You Sit Too Much
Fact: You're much more likely to be fat and sick if you sit around four or more hours a day, regardless of how hard you train.
There's been a dramatic and consistent rise in sitting time since the 1950's, largely because of inactive modes of transportation, TV, and an increase in occupations that revolve around the computer. We sit on the way to work, sit while we're at work, and sit around watching TV when we get home.
Interestingly, it's not as simple as "more sitting means less moving," but rather that the actual act of sitting is dangerous to our health. For instance, research from Kansas State University concluded that those who sit four hours or more each day are at a significantly higher risk of developing a degenerative disease, regardless of the amount of exercise they perform.
That means that the person who walks more or spends more time at the gym isn't necessarily undoing the time spent sitting at his desk. Walking 10,000 steps before chronically sitting or standing at work for 10 hours isn't as productive as distributing your 10,000 steps evenly throughout the day.
You're probably thinking that those who sit for more than four hours likely have poor eating and lifestyle habits and that contributed to their poor health prognosis, but that's not entirely true. The probability of chronic disease remained high.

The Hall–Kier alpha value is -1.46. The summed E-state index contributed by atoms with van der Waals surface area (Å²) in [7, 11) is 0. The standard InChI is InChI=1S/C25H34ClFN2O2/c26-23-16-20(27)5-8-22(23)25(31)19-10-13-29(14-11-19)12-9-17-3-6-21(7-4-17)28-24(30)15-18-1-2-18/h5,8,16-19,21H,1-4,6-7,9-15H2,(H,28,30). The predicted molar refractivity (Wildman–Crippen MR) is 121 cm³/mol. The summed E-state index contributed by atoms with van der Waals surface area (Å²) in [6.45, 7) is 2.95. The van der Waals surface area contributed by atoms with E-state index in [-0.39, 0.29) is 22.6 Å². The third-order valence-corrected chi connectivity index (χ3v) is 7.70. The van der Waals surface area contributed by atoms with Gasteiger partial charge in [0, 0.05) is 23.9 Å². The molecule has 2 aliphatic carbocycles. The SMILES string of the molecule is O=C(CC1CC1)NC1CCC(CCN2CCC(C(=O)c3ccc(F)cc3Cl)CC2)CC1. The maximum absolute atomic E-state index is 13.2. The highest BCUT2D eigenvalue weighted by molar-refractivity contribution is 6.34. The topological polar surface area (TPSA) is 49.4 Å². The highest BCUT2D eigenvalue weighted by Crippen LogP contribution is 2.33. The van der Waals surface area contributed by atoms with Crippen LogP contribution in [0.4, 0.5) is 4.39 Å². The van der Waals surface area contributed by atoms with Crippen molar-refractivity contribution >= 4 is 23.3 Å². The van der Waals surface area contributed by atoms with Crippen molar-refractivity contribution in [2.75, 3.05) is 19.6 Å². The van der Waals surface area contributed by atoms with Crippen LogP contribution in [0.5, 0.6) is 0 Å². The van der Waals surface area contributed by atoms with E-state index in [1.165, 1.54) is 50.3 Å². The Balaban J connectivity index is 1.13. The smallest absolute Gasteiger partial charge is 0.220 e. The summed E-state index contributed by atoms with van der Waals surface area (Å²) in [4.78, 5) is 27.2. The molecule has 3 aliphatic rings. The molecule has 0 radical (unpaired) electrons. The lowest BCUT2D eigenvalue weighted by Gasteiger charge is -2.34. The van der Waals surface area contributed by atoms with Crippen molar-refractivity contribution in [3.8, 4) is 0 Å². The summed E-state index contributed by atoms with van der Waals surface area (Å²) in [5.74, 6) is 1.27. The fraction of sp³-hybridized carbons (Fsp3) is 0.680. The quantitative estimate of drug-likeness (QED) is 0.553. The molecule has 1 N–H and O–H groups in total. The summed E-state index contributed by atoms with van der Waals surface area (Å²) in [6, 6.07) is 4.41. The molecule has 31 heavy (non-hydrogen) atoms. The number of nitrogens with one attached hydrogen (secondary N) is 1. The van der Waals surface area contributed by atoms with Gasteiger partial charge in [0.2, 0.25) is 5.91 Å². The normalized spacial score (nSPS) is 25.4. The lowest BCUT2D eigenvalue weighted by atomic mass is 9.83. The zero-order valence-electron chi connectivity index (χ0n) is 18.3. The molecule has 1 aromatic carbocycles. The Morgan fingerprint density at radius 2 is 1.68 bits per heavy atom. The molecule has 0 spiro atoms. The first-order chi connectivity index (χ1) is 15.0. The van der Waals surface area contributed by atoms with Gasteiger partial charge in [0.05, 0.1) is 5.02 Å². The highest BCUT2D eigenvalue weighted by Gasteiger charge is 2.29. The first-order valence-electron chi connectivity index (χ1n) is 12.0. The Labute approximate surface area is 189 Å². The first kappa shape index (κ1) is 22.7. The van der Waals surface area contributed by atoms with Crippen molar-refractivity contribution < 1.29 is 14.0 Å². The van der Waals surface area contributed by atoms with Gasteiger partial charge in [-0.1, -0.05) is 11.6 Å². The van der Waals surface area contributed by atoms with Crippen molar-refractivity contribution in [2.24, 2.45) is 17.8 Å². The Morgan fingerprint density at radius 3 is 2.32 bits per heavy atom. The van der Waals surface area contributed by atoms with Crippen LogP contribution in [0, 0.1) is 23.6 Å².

What to Do About It
- Get an adjustable-height desk. Chronic standing isn't much better than chronic sitting when it comes to glycemic control, fat mass, and cardio-metabolic risk. And depending on whether you're a conscious stander or not, you'll probably end up with just as many pains and strains because it's common to over-arch the spine (anterior pelvic tilt), lock out the knees, and lean on one hip. That's why it's a good idea to get an adjustable workstation where you can move from sitting-to-standing, rather than a permanent stand-up desk.
- Take an activity break every hour. As demonstrated in a 2013 study in The American Journal of Clinical Nutrition, the real metabolic improvements come from regular activity breaks.
Australian researchers found a 39% improvement in glucose levels and a 26% decrease in insulin when 18 short walks on a treadmill (1 minute, 40 seconds) were spaced evenly throughout the day. The interesting part of the experiment was that those who took frequent breaks did significantly better than those taking part in 30 minutes of exercise per day.
Of course, everyone doesn't have the luxury of a treadmill desk, so taking a 5-10 minute activity break every hour appears to be a more realistic solution. Depending on your workplace, this could mean setting an alarm on your phone or computer to remind you to walk to the bathroom, grab a coffee, or do a lap around the building.